Of all the letters Wolfie sent to the revolutionary comrades in the world it is the fine-looking Spanish Jose Maria Ignacio de Alvarez, leader of the Bilbao Liberation Movement, that pops up in Tooting, promising “dinero”, vehicles and “one thousand young soldiers” in order to liberate Tooting. It turns out quite rapidly that the Bilbao Liberation Movement with its seven members is worth just as much as the cash-starved and derisible Tooting Popular Front. The opening sequence of each episode is in itself a visual merriment with Wolfie emerging from Tooting Broadway tube station, with an exciting version of the Socialist anthem the Red Flag as the soundtrack (“Though cowards flinch and traitors sneer, we’ll keep the red flag flying here”), and ending with him shouting his slogan “Power to the People”.
Broadcasting the TPF in Times of Discontent
Don’t play games with me. Remember, I am an urban guerrilla” (Wolfie, 1969)
The seventies are probably the most important and fascinating period in modern British political history. In their recent edited collection, Lawrence Black, Hugh Pemberton and Pat Thane commented that the 1970s as a whole has suffered from a “relative neglect of the decade”. As Andy Beckett reminds us, during the 1970s Britain had four prime ministers, four general elections and five official states of emergency, culminating with the 1978-79 “winter of discontent”. That decade encompassed the biggest strikes this country had ever knew – the images of garbage pilling up in the streets are still prominent in the British national memory –, an oil crisis, inflation, numerous race riots, the rise of the National Front and of the skinhead sub-culture. The conflict in Northern Ireland was reaching its peak, the 1976 Notting Hill carnival was transformed into a riot, The Sex Pistols were welcoming the 1977 Queen’s silver jubilee with an exhilarating “God save the Queen (she ain’t no human being)” and The Clash were denouncing the heavy use of police truncheons in “Guns of Brixton” (1979). The musical scene was punk, rebel with flashes of glittering pop with David Bowie.
The 1970s were certainly a time of seemingly never-ending industrial disputes, heavy discontent and disenchantment with the tiring older generation of British post-war politicians. Citizen Smith is a product of that period and echoes the 1970s ground-swell of frustration with politics. Citizen Smith is far from the extremely sophisticated and elaborated anti-establishment cynicism and surrealism of Monty Python’s Flying Circus (1969-1974) but certainly draw on the same well-established British tradition of parody, sarcasm and irony that gave the British public permission to laugh at others and at themselves regarding British history and politics (Blackadder, Yes Minister), class divisions (Butterflies), WWII (Dad’s Army) and, last but not least, revolution, radical left and urban guerrilla (Citizen Smith).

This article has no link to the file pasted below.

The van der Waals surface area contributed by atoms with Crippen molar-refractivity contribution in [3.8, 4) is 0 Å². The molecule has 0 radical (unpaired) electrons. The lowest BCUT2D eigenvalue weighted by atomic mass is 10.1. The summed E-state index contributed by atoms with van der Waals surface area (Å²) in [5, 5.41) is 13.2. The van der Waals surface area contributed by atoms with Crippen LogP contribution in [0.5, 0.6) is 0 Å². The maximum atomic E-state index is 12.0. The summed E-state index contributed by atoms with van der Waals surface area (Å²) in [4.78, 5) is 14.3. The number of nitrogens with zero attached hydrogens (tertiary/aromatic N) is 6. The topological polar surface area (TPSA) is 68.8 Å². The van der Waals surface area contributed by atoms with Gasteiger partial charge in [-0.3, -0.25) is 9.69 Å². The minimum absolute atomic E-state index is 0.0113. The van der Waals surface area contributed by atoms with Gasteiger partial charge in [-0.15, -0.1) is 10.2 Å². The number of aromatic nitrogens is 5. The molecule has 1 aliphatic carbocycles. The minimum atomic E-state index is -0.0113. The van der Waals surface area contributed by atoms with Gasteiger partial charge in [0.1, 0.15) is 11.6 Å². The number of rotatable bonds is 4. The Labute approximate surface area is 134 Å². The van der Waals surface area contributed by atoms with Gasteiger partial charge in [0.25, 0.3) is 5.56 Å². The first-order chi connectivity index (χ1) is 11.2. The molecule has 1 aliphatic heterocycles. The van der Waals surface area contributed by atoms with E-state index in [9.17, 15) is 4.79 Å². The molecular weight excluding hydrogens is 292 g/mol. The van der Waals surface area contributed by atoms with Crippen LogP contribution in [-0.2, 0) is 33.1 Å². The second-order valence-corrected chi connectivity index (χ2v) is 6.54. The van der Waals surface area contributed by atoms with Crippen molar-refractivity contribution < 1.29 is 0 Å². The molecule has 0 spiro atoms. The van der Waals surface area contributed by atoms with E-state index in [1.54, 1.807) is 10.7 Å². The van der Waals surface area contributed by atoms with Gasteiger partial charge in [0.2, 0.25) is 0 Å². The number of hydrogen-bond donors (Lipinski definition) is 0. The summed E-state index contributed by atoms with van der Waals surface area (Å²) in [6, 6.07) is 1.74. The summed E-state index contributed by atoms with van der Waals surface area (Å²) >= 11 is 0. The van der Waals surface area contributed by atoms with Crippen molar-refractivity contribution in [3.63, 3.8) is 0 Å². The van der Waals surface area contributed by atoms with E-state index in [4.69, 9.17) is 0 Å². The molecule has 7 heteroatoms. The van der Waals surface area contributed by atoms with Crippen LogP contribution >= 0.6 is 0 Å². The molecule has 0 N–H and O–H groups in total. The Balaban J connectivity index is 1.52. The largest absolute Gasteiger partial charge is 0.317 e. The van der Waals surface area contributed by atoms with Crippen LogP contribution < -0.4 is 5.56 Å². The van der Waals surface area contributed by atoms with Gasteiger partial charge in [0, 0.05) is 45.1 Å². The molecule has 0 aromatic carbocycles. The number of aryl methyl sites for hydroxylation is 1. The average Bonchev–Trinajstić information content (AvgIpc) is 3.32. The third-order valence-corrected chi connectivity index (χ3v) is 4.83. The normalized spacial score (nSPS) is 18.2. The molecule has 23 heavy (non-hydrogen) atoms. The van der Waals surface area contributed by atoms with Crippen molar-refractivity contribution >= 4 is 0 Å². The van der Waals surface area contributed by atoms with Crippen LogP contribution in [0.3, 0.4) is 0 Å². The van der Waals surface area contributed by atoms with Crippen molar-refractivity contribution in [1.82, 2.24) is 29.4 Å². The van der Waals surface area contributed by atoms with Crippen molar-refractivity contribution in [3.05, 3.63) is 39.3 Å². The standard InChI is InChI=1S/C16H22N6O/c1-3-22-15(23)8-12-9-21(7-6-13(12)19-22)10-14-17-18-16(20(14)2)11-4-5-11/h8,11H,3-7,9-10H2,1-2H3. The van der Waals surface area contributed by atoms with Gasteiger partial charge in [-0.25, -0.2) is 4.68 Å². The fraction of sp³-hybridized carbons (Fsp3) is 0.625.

At a time when Jeremy Corbyn has been woken up from a peculiar yet long political coma, it seems that there are plans to revive this classic sitcom. Nostalgia is not necessarily a bad thing especially if the new version of Citizen Smith comes with the same spirit of irony and irreverence with which it was imbued in the 1970s.
Roof Over My Head [Pilot] (April 12, 1977)
Crocodile tears (November 3, 1977)
Guess who’s coming to dinner (November 10, 1977)
Abide with me (November 17, 1977)
The weekend (November 24, 1977)
The hostage (December 1, 1977)
The path of true love (December 8, 1977)
But is it art? (December 15, 1977)
A Christmas story (Christmas special)(December 22, 1977)
Speed’s return (December 1, 1978)
Rebel without a pause (December 8, 1978)
The Tooting connection (December 15, 1978)
Working class hero (December 22, 1978)
Rock bottom (January 5, 1979)
Spanish fly (August 16, 1979)
Don’t look down (September 20, 1979)
Only fools and horses (September 27, 1979)
The big job (October 4, 1979)
Tofkin’s revenge (October 11, 1979)
We shall not be moved (October 18, 1979)
The party’s over (October 25, 1979)
The glorious day (November 1, 1979)
Bigger than Guy Fawkes (May 23, 1980)
Changes (May 30, 1980)
The final try (June 6, 1980)
The letter of the law (June 13, 1980)
Prisoners (June 20, 1980)
Casablanca was never like this (June 27, 1980)
Sweet sorrow (July 4, 1980)
Buon Natale (Christmas special)(December 31, 1980)
. Acknowledgment – I wish to express my gratitude to Peter Lawler who first introduced me to Citizen Smith and to Richard Hector-Jones for his friendship and his musical expertise. The subtleties of British culture would still be a mystery for me without them.
. Black, Lawrence, Hugh Pemberton, and Pat Thane (eds.) Reassessing 1970s Britain, Manchester: Manchester University Press, 2013
. Beckett, Andy. When the lights went out: Britain in the seventies, London: Faber & Faber, 2009
. Shepherd, John. Crisis? What Crisis?: The Callaghan Government and the British’ winter of Discontent’. Manchester: Manchester University Press, 2013
. Brenner, A., Brenner, R., & Winslow, C. (Eds.). (2010). Rebel rank and file: Labour militancy and revolt from below during the long 1970s. Verso